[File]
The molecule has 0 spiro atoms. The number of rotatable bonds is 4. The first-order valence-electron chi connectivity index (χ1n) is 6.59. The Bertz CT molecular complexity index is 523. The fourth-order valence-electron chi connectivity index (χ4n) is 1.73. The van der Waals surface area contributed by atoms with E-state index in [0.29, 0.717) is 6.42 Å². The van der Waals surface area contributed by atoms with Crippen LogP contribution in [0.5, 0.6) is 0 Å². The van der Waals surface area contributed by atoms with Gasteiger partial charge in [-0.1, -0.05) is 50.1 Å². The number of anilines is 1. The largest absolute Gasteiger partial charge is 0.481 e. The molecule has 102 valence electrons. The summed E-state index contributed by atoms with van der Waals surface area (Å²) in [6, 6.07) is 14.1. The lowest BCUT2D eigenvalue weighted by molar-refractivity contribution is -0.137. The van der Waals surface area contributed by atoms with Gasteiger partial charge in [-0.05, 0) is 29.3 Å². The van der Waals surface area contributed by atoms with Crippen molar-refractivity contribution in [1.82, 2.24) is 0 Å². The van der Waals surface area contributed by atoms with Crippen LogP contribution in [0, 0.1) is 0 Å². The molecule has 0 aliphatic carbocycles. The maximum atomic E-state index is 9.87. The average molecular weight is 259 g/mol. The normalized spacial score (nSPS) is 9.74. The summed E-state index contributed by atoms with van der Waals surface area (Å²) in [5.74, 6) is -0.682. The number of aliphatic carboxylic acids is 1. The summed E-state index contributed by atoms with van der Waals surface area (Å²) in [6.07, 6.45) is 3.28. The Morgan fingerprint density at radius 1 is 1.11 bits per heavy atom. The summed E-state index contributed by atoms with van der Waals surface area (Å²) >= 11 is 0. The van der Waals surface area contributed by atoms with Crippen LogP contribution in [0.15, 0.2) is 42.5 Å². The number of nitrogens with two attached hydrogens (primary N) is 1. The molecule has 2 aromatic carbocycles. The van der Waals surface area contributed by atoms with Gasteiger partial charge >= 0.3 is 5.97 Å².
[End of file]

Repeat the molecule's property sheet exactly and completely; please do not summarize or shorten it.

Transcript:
The molecule has 0 spiro atoms. The number of rotatable bonds is 4. The first-order valence-electron chi connectivity index (χ1n) is 6.59. The Bertz CT molecular complexity index is 523. The fourth-order valence-electron chi connectivity index (χ4n) is 1.73. The van der Waals surface area contributed by atoms with E-state index in [0.29, 0.717) is 6.42 Å². The van der Waals surface area contributed by atoms with Crippen LogP contribution in [0.5, 0.6) is 0 Å². The van der Waals surface area contributed by atoms with Gasteiger partial charge in [-0.1, -0.05) is 50.1 Å². The number of anilines is 1. The largest absolute Gasteiger partial charge is 0.481 e. The molecule has 102 valence electrons. The summed E-state index contributed by atoms with van der Waals surface area (Å²) in [6, 6.07) is 14.1. The lowest BCUT2D eigenvalue weighted by molar-refractivity contribution is -0.137. The van der Waals surface area contributed by atoms with Gasteiger partial charge in [-0.05, 0) is 29.3 Å². The van der Waals surface area contributed by atoms with Crippen molar-refractivity contribution in [1.82, 2.24) is 0 Å². The van der Waals surface area contributed by atoms with Crippen LogP contribution in [0, 0.1) is 0 Å². The molecule has 0 aliphatic carbocycles. The maximum atomic E-state index is 9.87. The average molecular weight is 259 g/mol. The normalized spacial score (nSPS) is 9.74. The summed E-state index contributed by atoms with van der Waals surface area (Å²) in [5.74, 6) is -0.682. The number of aliphatic carboxylic acids is 1. The summed E-state index contributed by atoms with van der Waals surface area (Å²) in [6.07, 6.45) is 3.28. The Morgan fingerprint density at radius 1 is 1.11 bits per heavy atom. The summed E-state index contributed by atoms with van der Waals surface area (Å²) >= 11 is 0. The van der Waals surface area contributed by atoms with Crippen LogP contribution in [0.15, 0.2) is 42.5 Å². The number of nitrogens with two attached hydrogens (primary N) is 1. The molecule has 2 aromatic carbocycles. The van der Waals surface area contributed by atoms with Gasteiger partial charge >= 0.3 is 5.97 Å².